Uvalde families dig in for new test of gun industry protections

FILE - Abel Lopez, right, father of Xavier Lopez who was killed in the shootings in Uvalde, Texas, holds a banner honoring the victims after a Texas House committee voted to take up a bill to limit the age for purchasing AR-15 style weapons in the full House in Austin, Texas, Monday, May 8, 2023. Families in Uvalde, Texas, are digging in for a new test of legal protections for the gun industry as they mark one year since the Robb Elementary School shooting. Both the U.S. government and gun manufacturers in recent years have reached large settlements following some of the nation's worst mass shootings. (AP Photo/Eric Gay, File)
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Associated Press

AUSTIN, Texas (AP) — After Mayah Zamora was shot and wounded at Robb Elementary School, her family did what many mass shooting survivors do: They sued.

They sued the store off Main Street in Uvalde, Texas, that sold the teenage gunman his AR-style rifle. They sued the gun maker. And they sued police who waited 77 minutes outside Mayah’s fourth-grade classroom before stopping the shooting that killed 19 children and two teachers.

“Mainly what we are looking for is some sort of justice,” said Christina Zamora, Mayah’s mother.

As the grim frequency of gun violence continues, both the U.S. government and gun manufacturers have reached large settlements in recent years following some of the nation’s worst mass shootings. In April, the Justice Department announced a $144 million settlement with relatives and families of a 2017 Texas church attack, which was carried out by a former U.S. airman with a criminal history.

The lawsuits, relatives and victims of mass shootings say, are an effort to get accountability and prevent more attacks — by forcing reforms, hurting the gun industry’s bottom line and strengthening background checks after lapses failed to stop gunmen from buying weapons.

But despite two high-profile settlements in the last year involving gun manufacturers, and Democrat-led states rolling back some industry protections, not only do high hurdles remain for lawsuits to succeed, but in some places the hurdles are growing taller.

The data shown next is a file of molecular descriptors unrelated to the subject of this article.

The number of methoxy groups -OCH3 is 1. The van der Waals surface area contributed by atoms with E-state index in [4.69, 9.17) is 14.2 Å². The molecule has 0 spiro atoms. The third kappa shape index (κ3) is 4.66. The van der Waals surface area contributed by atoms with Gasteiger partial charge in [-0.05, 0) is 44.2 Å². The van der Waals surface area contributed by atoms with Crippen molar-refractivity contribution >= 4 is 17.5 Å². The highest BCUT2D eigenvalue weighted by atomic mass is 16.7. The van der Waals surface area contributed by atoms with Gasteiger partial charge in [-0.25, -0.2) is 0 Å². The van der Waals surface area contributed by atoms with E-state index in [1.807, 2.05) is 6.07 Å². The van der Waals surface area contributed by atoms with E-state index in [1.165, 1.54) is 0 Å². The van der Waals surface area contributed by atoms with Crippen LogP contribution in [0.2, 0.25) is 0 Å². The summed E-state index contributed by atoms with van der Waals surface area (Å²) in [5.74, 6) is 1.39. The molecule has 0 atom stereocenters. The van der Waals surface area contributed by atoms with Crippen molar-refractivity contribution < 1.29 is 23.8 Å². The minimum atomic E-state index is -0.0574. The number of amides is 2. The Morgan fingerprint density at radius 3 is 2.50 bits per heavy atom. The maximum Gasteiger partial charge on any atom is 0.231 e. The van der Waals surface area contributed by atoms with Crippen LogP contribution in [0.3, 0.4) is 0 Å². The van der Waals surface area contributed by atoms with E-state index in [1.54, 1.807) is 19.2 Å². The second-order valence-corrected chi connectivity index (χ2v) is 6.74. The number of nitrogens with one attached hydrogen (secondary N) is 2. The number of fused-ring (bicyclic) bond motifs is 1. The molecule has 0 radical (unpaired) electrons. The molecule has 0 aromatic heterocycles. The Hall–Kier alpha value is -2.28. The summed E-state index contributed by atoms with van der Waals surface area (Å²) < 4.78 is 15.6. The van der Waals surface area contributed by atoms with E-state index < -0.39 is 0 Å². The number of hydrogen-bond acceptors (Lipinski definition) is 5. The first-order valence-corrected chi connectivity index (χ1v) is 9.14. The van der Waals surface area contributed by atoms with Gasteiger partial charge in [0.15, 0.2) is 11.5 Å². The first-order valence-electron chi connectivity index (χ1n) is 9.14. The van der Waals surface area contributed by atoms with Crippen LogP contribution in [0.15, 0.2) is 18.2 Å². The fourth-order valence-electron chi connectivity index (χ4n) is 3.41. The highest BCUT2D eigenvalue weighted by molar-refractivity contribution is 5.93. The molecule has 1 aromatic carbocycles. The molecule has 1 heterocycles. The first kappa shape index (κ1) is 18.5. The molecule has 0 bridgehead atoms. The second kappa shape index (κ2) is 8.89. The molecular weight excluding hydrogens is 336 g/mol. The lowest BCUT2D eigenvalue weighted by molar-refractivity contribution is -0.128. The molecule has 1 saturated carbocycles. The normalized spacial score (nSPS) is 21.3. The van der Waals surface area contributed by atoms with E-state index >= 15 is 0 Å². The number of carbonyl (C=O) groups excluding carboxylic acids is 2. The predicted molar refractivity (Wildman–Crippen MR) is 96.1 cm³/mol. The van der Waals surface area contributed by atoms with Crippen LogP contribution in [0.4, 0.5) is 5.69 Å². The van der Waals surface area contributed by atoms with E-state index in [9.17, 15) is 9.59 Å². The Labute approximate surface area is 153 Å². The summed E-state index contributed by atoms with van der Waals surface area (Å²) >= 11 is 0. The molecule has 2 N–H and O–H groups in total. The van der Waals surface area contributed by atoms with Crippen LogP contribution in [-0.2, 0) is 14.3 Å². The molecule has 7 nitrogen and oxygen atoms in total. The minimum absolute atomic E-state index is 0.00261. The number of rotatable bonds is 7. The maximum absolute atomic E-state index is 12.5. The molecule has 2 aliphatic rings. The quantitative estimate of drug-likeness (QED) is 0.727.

On May 11, Tennessee Gov. Bill Lee signed a new law that further shields gun manufacturers from lawsuits, weeks after a shooter at a Nashville school killed six people.

It comes as attorneys say the narrow path for victims to bring lawsuits has begun to widen, including for families in Uvalde, who on Wednesday will mark the one year since the most deadly school shooting in Texas history.

“I think there are more opportunities for accountability than maybe there were five to 10 years ago,” said Eric Tirschwell, executive director for Everytown for Gun Safety, which for years has brought lawsuits against the gun industry and is also involved in the Uvalde case.

The track record for lawsuits following mass shootings is mixed. The gun industry remains largely protected from liability under a federal law, known as the Protection of Lawful Commerce in Arms Act, though it does not completely exempt or immunize gun manufacturers from lawsuits.

Over the last decade, courts have tossed numerous lawsuits, many of which did not target the gun industry but instead brought negligence claims against the government or the places where the attacks took place. In 2020, the casino company MGM Resorts International and its insurers agreed to an $800 million settlement over a shooting on the Las Vegas Strip that killed 58 people and injured hundreds more.

Last year, the maker of the rifle used in the 2012 Sandy Hook Elementary shooting settled with families for $73 million over a lawsuit that accused Remington of targeting younger, at-risk males in marketing. In Tennessee, the GOP sponsor of the state’s new law waved to what happened in Connecticut in defending the need to further shield the industry: “Few companies can survive a $73 million settlement,” state Rep. Monty Fritts said in February.

In Uvalde, victims have also accused Daniel Defense, the maker of the weapon used in the attack, of dangerous marketing. The company has denied that in court, and gun industry groups have broadly rejected the argument since the Sandy Hook settlement.

“The commercial speech is still protected speech,” said Mark Oliva, managing director for public affairs at the National Shooting Sports Foundation.

The lawsuits in Uvalde are still in the early stages and not all families sued. For the Zamoras, they decided to join only after Mayah was released from the hospital, which was not until more than two months after the shooting and dozens of surgeries. Next year, her parents say, they hope she can return to school in person.

After the Uvalde shooting, Sandy and Lonnie Phillips drove to the town and shared with families their own experiences of suing the gun industry: a decision that ended with them declaring bankruptcy after losing and a court ordering them to pay more than $200,000 to the defendants’ attorneys.

Their daughter, Jessica, was killed in the 2012 movie theater shooting in Aurora, Colorado. Last month, the couple joined Colorado Gov. Jared Polis as the Democrat signed laws aimed at making it easier to sue the gun industry, one of which prevents plaintiffs from having to pay if their lawsuits are dismissed.

“They’re not aware of what’s coming down the pike,” Lonnie Phillips said of victims who bring lawsuits. “They only know that they lost their child and somebody has to pay.”